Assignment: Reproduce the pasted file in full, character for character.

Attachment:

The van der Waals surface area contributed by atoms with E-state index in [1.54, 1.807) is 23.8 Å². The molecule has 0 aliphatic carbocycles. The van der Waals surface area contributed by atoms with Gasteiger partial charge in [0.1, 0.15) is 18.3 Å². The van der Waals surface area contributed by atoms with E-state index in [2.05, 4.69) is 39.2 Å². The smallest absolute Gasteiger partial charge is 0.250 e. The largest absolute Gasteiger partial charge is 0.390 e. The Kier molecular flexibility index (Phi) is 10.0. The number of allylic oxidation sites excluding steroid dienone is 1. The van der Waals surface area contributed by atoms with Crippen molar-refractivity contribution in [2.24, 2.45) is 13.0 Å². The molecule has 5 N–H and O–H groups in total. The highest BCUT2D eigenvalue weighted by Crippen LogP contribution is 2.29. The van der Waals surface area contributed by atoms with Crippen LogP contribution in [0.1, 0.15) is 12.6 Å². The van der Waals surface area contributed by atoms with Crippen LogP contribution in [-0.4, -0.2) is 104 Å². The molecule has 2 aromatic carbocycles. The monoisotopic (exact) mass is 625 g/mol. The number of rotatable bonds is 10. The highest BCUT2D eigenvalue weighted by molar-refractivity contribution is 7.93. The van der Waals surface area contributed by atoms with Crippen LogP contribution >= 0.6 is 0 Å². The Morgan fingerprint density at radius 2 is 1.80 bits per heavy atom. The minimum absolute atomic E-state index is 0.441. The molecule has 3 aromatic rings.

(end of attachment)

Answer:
The van der Waals surface area contributed by atoms with E-state index in [1.54, 1.807) is 23.8 Å². The molecule has 0 aliphatic carbocycles. The van der Waals surface area contributed by atoms with Gasteiger partial charge in [0.1, 0.15) is 18.3 Å². The van der Waals surface area contributed by atoms with E-state index in [2.05, 4.69) is 39.2 Å². The smallest absolute Gasteiger partial charge is 0.250 e. The largest absolute Gasteiger partial charge is 0.390 e. The Kier molecular flexibility index (Phi) is 10.0. The number of allylic oxidation sites excluding steroid dienone is 1. The van der Waals surface area contributed by atoms with Crippen molar-refractivity contribution in [2.24, 2.45) is 13.0 Å². The molecule has 5 N–H and O–H groups in total. The highest BCUT2D eigenvalue weighted by Crippen LogP contribution is 2.29. The van der Waals surface area contributed by atoms with Crippen LogP contribution in [0.1, 0.15) is 12.6 Å². The van der Waals surface area contributed by atoms with Crippen LogP contribution in [-0.4, -0.2) is 104 Å². The molecule has 2 aromatic carbocycles. The monoisotopic (exact) mass is 625 g/mol. The number of rotatable bonds is 10. The highest BCUT2D eigenvalue weighted by molar-refractivity contribution is 7.93. The van der Waals surface area contributed by atoms with Crippen LogP contribution >= 0.6 is 0 Å². The Morgan fingerprint density at radius 2 is 1.80 bits per heavy atom. The minimum absolute atomic E-state index is 0.441. The molecule has 3 aromatic rings.